On 13 September 2023, European Commission President Ursula von der Leyen announced in her annual State of the Union Address that the European Commission (Commission) will launch an anti-subsidy investigation into Chinese subsidies to electric vehicle (EV) makers in China under EU trade rules. The Commission’s concern is that “global markets are now flooded with cheaper electric cars […] and their price is kept artificially low by huge [Chinese] state subsidies”. The investigation concerns battery-powered EVs from China and will include not only Chinese car brands but also non-Chinese brands produced in China. There is a considerable risk that the Commission will, in parallel, also scrutinise Chinese electric vehicles under the new Foreign Subsidies Regulation (FSR), which is enforced by the Commission’s Directorate-General Competition (DG Competition). Reed Smith’s EU trade and FSR team in Brussels highlight key aspects of the EU’s anti-subsidy investigation and a possible parallel FSR scrutiny. Both investigation tools are relevant to all EV manufacturers potentially targeted by the Commission.
The announcement of the anti-subsidy investigation follows a significant market growth for Chinese car makers in the EU in recent years. According to the Commission, the share of Chinese EVs sold in Europe has recently risen to 8 per cent and could reach 15 per cent in 2025, noting prices are typically 20 per cent below EU-made models.1 While the announced anti-subsidy investigation gives the Commission the power to impose punitive import tariffs for Chinese EVs imported to the EU in the future, in parallel, Chinese EV producers active in Europe are also facing a considerable risk that the Commission will use its newly gained powers under the EU’s FSR and initiate a market investigation to take redressive measures against undue subsidies granted since July 2018.
EU anti-subsidy investigation on Chinese EVs
Scope of the investigation: The scope of the investigation will be for the Commission to assess whether (i) imports from China benefit from countervailable subsidies, including those identified before the case is initiated or discovered in the course of the investigation; (ii) the EU industry suffers material injury; (iii) there is a causal link between the injury and the subsidised imports; and (iv) putting measures in place is in the interest of the European Union.
What is subsidy? A subsidy is a financial contribution by a government or a public body conferring a benefit to a specific recipient (e.g., a company, an industry or a sector as a whole). It can take various forms, such as grants, loans, tax credits, debt forgiveness, provision of goods/services or purchases of goods for less or more than adequate remuneration. A subsidy may also take the form of any income or price support.
Risk of countervailing measures: If the investigation reveals that subsidies are causing injury to the EU industry, the Commission will impose countervailing measures, which, as in the case of dumping, will take the form of additional duties at the border to offset the negative effect of the subsidies and restore a level playing field on the EU market. Countervailing measures last for an initial period of five years. The measures can be – and often are – extended for an additional period of five years.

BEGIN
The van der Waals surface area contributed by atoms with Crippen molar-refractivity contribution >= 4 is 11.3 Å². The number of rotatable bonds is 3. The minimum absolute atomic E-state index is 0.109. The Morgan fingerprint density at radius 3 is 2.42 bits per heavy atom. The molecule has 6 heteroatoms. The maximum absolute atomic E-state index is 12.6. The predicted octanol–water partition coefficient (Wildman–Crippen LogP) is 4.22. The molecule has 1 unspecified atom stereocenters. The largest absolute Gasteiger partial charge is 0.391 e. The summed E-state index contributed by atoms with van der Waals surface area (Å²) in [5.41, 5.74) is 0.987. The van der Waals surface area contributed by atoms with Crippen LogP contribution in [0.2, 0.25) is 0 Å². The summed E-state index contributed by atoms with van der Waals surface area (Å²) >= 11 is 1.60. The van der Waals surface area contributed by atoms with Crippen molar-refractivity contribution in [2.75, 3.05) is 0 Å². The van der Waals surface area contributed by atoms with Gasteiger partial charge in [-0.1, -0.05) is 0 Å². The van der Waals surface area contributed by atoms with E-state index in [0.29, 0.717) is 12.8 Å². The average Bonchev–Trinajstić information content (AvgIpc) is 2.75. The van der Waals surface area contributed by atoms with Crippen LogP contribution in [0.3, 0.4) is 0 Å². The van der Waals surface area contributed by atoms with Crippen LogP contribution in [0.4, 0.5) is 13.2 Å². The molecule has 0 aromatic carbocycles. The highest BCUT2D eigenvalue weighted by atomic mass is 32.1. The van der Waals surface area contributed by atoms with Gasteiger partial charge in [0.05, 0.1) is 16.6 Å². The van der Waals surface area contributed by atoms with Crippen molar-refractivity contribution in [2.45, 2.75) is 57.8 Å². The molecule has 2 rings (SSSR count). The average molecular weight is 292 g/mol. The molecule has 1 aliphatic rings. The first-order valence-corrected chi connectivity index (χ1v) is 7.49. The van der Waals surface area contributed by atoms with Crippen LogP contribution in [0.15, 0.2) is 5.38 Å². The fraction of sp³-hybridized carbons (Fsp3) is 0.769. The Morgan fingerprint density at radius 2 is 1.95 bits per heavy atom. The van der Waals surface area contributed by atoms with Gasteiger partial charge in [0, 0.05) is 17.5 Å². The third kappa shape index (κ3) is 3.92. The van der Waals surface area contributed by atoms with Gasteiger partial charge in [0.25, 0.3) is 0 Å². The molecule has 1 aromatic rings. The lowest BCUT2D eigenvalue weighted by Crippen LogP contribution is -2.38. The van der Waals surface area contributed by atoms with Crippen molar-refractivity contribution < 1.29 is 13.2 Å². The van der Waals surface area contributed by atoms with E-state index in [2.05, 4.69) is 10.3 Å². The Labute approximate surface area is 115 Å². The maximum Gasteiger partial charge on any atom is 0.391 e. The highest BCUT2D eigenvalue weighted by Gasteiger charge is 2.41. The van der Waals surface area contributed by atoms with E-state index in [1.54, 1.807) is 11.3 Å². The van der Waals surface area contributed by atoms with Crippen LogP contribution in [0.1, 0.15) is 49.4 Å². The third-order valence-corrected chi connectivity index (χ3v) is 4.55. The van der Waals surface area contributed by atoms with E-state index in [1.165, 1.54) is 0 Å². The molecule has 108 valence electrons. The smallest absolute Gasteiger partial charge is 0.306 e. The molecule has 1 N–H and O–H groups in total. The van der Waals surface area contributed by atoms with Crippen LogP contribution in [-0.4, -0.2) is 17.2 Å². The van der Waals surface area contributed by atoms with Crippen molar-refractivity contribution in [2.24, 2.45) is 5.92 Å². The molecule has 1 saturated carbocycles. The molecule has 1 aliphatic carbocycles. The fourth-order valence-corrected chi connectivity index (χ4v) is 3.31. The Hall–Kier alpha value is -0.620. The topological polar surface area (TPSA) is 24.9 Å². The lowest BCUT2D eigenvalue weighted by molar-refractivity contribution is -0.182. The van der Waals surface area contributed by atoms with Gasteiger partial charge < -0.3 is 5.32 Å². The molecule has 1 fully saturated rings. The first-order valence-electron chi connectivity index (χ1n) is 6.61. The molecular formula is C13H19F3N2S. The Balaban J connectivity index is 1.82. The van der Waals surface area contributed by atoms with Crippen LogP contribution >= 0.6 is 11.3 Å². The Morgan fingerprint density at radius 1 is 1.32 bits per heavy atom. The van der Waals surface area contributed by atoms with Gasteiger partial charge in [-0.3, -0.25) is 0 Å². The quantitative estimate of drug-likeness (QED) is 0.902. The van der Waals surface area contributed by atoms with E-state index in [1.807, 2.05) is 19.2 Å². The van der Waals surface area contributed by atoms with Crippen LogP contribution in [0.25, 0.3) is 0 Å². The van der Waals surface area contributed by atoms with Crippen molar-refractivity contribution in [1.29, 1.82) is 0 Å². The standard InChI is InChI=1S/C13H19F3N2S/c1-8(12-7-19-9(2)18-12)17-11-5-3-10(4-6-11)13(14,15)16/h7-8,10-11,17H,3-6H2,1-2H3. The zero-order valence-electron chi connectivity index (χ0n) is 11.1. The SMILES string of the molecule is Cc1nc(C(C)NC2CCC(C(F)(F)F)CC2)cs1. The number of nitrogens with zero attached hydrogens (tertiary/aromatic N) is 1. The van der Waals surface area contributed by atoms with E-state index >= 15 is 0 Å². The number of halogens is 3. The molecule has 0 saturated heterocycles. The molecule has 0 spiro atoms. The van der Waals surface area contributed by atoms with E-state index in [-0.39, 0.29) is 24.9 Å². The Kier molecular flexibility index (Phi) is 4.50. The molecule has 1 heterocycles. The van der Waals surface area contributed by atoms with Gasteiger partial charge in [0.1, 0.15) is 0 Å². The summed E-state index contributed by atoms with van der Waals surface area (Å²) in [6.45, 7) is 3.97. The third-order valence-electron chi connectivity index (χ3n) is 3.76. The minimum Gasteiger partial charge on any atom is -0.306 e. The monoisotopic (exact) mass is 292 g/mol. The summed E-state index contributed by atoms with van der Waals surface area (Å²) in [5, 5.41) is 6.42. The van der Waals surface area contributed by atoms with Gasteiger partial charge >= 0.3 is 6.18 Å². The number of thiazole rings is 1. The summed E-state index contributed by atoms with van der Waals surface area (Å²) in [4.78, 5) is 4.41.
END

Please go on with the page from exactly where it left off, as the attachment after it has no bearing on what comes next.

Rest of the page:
Formal initiation: The anti-subsidy investigation will formally start only once a notice of initiation is published in the EU’s Official Journal. The notice will detail the product under investigation, the rights and obligations of interested parties to the proceeding and relevant deadlines. An investigation can generally be triggered by a complaint from an EU industry or – more exceptional, but press reports suggest so in this case – the Commission’s own initiative (ex officio). The investigation is likely to be initiated in the days or weeks to come.
Questionnaires, sampling and verification visit: When the notice of initiation is published, the Commission’s responsible Directorate of Trade (DG Trade) will place a questionnaire at the disposal of exporters and authorities in China, EU producers and importers and users. When there are more companies than can be investigated, the Commission will sample the largest ones. The deadline for replies to the questionnaire is typically 37 days from the Commission’s determination of the sample. After reviewing the questionnaires, DG TRADE will conduct on-spot verification to check submitted data. Additional questionnaires may follow.
Risk of non-cooperation: While exporting producers are not required to submit a response to questionnaires, those that do not reply are considered to be not cooperating with the investigation. In such cases, the Commission will continue the investigation and may use other information available. The duty imposed on a non-cooperating exporter will be a high punitive duty. Cooperating exporting producers, if they are in the sample, receive a duty calculated based on the data they have submitted, or – for all non-sampled companies – a weighted average of the duty of the sampled producers.
Timeline: The Commission (DG Trade) will complete the investigation within 13 months from the initiation of the investigation (i.e., from publication of the notice of initiation in the Official Journal of the EU). Provisional duties may be imposed earlier, but no later than eight months from initiation. Duties can sometimes be imposed retroactively, but only if the Commission decides to require the registration of the imports, and retroactive imposition can cover imports made before registration was ordered.
Candidate for first market investigation under the Foreign Subsidies Regulation?